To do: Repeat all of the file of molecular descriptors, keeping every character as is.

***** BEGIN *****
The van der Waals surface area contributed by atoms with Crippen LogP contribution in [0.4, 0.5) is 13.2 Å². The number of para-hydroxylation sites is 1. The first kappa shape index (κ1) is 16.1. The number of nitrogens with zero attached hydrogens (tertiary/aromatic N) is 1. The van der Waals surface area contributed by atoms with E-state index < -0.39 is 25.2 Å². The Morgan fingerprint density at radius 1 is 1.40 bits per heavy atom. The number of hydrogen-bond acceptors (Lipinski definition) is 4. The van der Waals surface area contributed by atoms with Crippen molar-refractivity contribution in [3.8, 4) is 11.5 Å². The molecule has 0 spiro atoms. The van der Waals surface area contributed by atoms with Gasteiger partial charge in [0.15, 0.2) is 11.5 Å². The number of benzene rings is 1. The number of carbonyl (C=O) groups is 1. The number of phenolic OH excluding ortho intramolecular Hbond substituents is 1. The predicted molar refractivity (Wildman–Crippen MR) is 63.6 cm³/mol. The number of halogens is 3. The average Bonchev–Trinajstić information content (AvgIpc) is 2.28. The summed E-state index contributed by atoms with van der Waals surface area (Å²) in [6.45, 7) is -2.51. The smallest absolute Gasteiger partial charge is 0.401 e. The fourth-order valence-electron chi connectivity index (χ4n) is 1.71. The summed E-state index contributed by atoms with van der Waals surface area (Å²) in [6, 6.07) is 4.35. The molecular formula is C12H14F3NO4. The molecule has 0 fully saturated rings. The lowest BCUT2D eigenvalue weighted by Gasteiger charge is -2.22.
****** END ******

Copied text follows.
The van der Waals surface area contributed by atoms with Crippen LogP contribution in [0.4, 0.5) is 13.2 Å². The number of para-hydroxylation sites is 1. The first kappa shape index (κ1) is 16.1. The number of nitrogens with zero attached hydrogens (tertiary/aromatic N) is 1. The van der Waals surface area contributed by atoms with E-state index < -0.39 is 25.2 Å². The Morgan fingerprint density at radius 1 is 1.40 bits per heavy atom. The number of hydrogen-bond acceptors (Lipinski definition) is 4. The van der Waals surface area contributed by atoms with Crippen molar-refractivity contribution in [3.8, 4) is 11.5 Å². The molecule has 0 spiro atoms. The van der Waals surface area contributed by atoms with Gasteiger partial charge in [0.15, 0.2) is 11.5 Å². The number of benzene rings is 1. The number of carbonyl (C=O) groups is 1. The number of phenolic OH excluding ortho intramolecular Hbond substituents is 1. The predicted molar refractivity (Wildman–Crippen MR) is 63.6 cm³/mol. The number of halogens is 3. The average Bonchev–Trinajstić information content (AvgIpc) is 2.28. The summed E-state index contributed by atoms with van der Waals surface area (Å²) in [6.45, 7) is -2.51. The smallest absolute Gasteiger partial charge is 0.401 e. The fourth-order valence-electron chi connectivity index (χ4n) is 1.71. The summed E-state index contributed by atoms with van der Waals surface area (Å²) in [6, 6.07) is 4.35. The molecular formula is C12H14F3NO4. The molecule has 0 fully saturated rings. The lowest BCUT2D eigenvalue weighted by Gasteiger charge is -2.22.